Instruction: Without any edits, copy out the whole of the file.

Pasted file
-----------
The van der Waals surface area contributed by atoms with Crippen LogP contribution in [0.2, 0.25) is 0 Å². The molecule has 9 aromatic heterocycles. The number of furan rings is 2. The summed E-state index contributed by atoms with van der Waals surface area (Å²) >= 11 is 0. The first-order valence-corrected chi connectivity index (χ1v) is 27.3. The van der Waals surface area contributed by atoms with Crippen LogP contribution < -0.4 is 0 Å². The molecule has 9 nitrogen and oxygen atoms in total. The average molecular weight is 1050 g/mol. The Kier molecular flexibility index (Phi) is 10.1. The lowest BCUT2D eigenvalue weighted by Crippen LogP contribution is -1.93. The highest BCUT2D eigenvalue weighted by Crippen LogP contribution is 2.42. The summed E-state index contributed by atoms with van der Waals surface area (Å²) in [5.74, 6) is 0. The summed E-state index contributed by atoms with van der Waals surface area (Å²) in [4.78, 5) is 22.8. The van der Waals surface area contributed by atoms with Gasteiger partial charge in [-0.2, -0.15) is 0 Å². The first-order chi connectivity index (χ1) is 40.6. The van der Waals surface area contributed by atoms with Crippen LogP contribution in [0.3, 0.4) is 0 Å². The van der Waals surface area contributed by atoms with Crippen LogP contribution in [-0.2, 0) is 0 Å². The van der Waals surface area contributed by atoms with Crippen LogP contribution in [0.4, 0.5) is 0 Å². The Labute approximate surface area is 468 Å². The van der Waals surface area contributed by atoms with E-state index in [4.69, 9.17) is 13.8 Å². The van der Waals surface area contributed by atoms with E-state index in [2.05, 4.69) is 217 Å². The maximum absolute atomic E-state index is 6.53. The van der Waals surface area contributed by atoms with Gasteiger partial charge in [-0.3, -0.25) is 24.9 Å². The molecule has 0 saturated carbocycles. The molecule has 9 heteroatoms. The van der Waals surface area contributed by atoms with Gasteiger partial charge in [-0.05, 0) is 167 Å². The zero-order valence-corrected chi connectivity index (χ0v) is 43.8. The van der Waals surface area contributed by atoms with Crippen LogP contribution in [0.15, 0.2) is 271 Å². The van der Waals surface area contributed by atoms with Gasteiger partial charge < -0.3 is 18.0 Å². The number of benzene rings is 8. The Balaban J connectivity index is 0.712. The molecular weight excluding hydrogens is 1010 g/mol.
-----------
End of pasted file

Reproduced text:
The van der Waals surface area contributed by atoms with Crippen LogP contribution in [0.2, 0.25) is 0 Å². The molecule has 9 aromatic heterocycles. The number of furan rings is 2. The summed E-state index contributed by atoms with van der Waals surface area (Å²) >= 11 is 0. The first-order valence-corrected chi connectivity index (χ1v) is 27.3. The van der Waals surface area contributed by atoms with Crippen LogP contribution < -0.4 is 0 Å². The molecule has 9 nitrogen and oxygen atoms in total. The average molecular weight is 1050 g/mol. The Kier molecular flexibility index (Phi) is 10.1. The lowest BCUT2D eigenvalue weighted by Crippen LogP contribution is -1.93. The highest BCUT2D eigenvalue weighted by Crippen LogP contribution is 2.42. The summed E-state index contributed by atoms with van der Waals surface area (Å²) in [5.74, 6) is 0. The summed E-state index contributed by atoms with van der Waals surface area (Å²) in [4.78, 5) is 22.8. The van der Waals surface area contributed by atoms with Gasteiger partial charge in [-0.2, -0.15) is 0 Å². The first-order chi connectivity index (χ1) is 40.6. The van der Waals surface area contributed by atoms with Crippen LogP contribution in [0.3, 0.4) is 0 Å². The van der Waals surface area contributed by atoms with Crippen LogP contribution in [-0.2, 0) is 0 Å². The van der Waals surface area contributed by atoms with Crippen LogP contribution in [0.4, 0.5) is 0 Å². The Labute approximate surface area is 468 Å². The van der Waals surface area contributed by atoms with E-state index in [4.69, 9.17) is 13.8 Å². The van der Waals surface area contributed by atoms with E-state index in [2.05, 4.69) is 217 Å². The maximum absolute atomic E-state index is 6.53. The van der Waals surface area contributed by atoms with Gasteiger partial charge in [-0.3, -0.25) is 24.9 Å². The molecule has 0 saturated carbocycles. The molecule has 9 heteroatoms. The van der Waals surface area contributed by atoms with Gasteiger partial charge in [-0.05, 0) is 167 Å². The zero-order valence-corrected chi connectivity index (χ0v) is 43.8. The van der Waals surface area contributed by atoms with Crippen LogP contribution in [0.15, 0.2) is 271 Å². The van der Waals surface area contributed by atoms with Gasteiger partial charge < -0.3 is 18.0 Å². The number of benzene rings is 8. The Balaban J connectivity index is 0.712. The molecular weight excluding hydrogens is 1010 g/mol.